Lipizzan - Horse Breed & Info
Lipizzan Article and Photos Copyrighted - see credits below
The Lipizzan Horse represents over 450 years of select breeding which has given them not only beauty and nobility, but also a rare combination of courage, strength, athleticism, docility, and intelligence.
The breed had its beginning in 1580 when Archduke Charles II of the Austro-Hungarian Empire established a studfarm in Lipizza (Lipica), using the best imported Spanish horses to cross with the native Karst horses. With the Spanish horses came Spanish trainers, and instructors. A riding school located in Vienna, Austria was developed for the Hapsburg royalty. The school was called the Spanish Riding School because of these Spanish origins, and the only breed used at this oldest of classical dressage institutions has been the Lipizzan Horse.
Through the 17th and 18th centuries the Lipizzan stud grew steadily by acquiring more Spanish stock as well as stallions of Spanish breeding from other European studs. In the 19th century, Arabians were added to the gene pool. Eventually six Lipizzan(stallions) established dominant sire lines:
SIGLAVY, an Arab;
NEAPOLITANO, of Spanish breeding from Italy;
MAESTOSO, from Kladrub, another stud using Lipizzans:
FAVORY, from Kladrub;
PLUTO, of Spanish origin from Denmark;
and CONVERSANO, another Neapolitan.
Later, in Croatia and Hungary, the TULIPAN and INCITATO lines were developed
WARS AND EXPANSION
Throughout the centuries, the expansion of the Lippizzan Horse as a breed had been affected by military conflicts. Whenever warfare threatened the Lipizza stud, the horses were moved away. During these moves, individual horses would occasionally be given or sold to other studs. From these gifts or purchases came other small Lipizzan studs, usually within the boundaries of the Austrian empire.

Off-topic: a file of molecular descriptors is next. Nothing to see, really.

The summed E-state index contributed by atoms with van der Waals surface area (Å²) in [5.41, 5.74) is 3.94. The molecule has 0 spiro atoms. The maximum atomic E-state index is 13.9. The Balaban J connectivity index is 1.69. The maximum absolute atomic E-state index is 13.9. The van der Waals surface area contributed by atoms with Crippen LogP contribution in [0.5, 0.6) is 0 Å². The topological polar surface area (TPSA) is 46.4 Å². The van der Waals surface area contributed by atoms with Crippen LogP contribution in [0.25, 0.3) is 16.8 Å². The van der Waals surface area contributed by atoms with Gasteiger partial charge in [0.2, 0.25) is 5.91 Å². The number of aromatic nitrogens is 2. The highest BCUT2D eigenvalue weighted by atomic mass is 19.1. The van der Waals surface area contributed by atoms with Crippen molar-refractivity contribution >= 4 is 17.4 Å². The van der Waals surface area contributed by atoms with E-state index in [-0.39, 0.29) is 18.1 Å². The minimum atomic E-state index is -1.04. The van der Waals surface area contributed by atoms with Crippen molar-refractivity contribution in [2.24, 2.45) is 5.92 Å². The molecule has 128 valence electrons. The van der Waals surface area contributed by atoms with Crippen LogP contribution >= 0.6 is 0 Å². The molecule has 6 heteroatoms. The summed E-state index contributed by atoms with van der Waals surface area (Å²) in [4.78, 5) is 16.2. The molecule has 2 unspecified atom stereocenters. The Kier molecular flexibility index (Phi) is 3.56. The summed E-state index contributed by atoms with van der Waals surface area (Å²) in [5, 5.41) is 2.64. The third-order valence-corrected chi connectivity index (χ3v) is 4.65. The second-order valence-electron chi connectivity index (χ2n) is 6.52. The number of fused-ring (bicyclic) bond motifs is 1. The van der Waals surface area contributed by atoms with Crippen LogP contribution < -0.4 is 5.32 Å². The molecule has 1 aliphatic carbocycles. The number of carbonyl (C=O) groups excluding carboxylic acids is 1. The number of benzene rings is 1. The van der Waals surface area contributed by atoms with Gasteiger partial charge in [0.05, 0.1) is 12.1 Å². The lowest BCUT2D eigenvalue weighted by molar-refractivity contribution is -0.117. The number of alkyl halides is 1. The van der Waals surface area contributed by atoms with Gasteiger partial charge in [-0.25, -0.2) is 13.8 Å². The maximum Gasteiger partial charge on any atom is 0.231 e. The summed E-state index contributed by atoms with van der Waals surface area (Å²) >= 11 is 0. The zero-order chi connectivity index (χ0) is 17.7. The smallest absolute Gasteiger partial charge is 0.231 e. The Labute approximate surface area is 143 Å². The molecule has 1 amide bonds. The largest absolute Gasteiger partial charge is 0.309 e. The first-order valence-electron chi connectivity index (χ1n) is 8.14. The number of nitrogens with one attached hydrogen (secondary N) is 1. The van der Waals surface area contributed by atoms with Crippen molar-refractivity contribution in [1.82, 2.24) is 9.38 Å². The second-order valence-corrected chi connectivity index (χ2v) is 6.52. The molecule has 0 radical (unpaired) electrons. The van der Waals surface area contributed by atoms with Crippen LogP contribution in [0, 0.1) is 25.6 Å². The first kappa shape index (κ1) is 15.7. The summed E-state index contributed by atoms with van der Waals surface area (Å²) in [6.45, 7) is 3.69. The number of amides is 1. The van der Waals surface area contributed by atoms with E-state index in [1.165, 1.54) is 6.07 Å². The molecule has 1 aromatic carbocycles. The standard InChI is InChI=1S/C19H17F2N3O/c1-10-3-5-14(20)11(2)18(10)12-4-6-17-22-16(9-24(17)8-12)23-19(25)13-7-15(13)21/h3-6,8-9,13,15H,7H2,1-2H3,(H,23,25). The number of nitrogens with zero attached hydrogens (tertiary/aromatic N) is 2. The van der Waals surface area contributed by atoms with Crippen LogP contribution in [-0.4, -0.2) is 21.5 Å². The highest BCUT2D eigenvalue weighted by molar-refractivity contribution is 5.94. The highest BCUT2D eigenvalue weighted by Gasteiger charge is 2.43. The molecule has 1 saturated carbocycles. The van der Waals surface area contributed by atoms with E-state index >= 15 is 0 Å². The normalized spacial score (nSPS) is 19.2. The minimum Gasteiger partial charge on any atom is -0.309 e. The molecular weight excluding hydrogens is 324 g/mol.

By 1880 there were 341horses at the Lipizza studfarm alone. Until 1916, the studfarm remained a private possession of the Hapsburg monarchy. After World War I, the large Austro-Hungarian Empire was divided into several new republics, and every new state inherited the possessions of the former monarchy. The breeding stock of the imperial studfarm of Lipizza (1580-1916) itself was divided among three different countries:
Italy which was awarded the Karst region including Lipizza;
Czechoslovakia, which retained Kladrub;
Austria which moved breeding operations to Piber.
Other new states which continued the breeding of the Lipizzan horse were Hungary, Rumania, and Yugoslavia.
In 1943, the Lipizzan breed was again threatened with extinction when the mares and foals from Austria, Italy, and Yugoslavia were transferred to Hostau in Czechoslovakia by the German High Command. Through the heroic efforts of the Spanish Riding School's director, Alois Podhajsky in conjunction with U.S. General George Patton the school of stallions was saved and the mares and foals were returned to Austrian soil.
IN TODAY'S WORLD
Today Lipizzan horses are found beyond the borders of what was once the Austro-Hungarian Empire. With between 3,000 to 4,000 purebred Lipizzans in the world, the breed is considered rare. In fact, more Lipizzans at this point live in the U.S. than in any other country. Extreme care is taken by those involved in the production of Lipizzan horses to insure that the purity of the breed is preserved. Much effort has been expended to develop educational programs to foster voluntary adherence to the traditional breed goals and objectives.
In the 21st century, the Lipizzan horse has proven to be a successful competitor at all levels of competition dressage and driving, as well as continuing to be the ultimate mount for classical horsemanship. The breed has also proven to be suitable for other equestrian disciplines including pleasure riding. Owners and breeders are dedicated to the Lipizzan breed because they appreciate its rarity, cultural importance, fascinating history, and its traits of intelligence, classical beauty, and harmonious, athletic way of moving.
Photos from left to right.
1) © Melody Hull
2) © Tom Hull
3) © Joan Kircher
4) © Karon Teeters
Photo at the top of the page ©Laura Wiener-Smolka.
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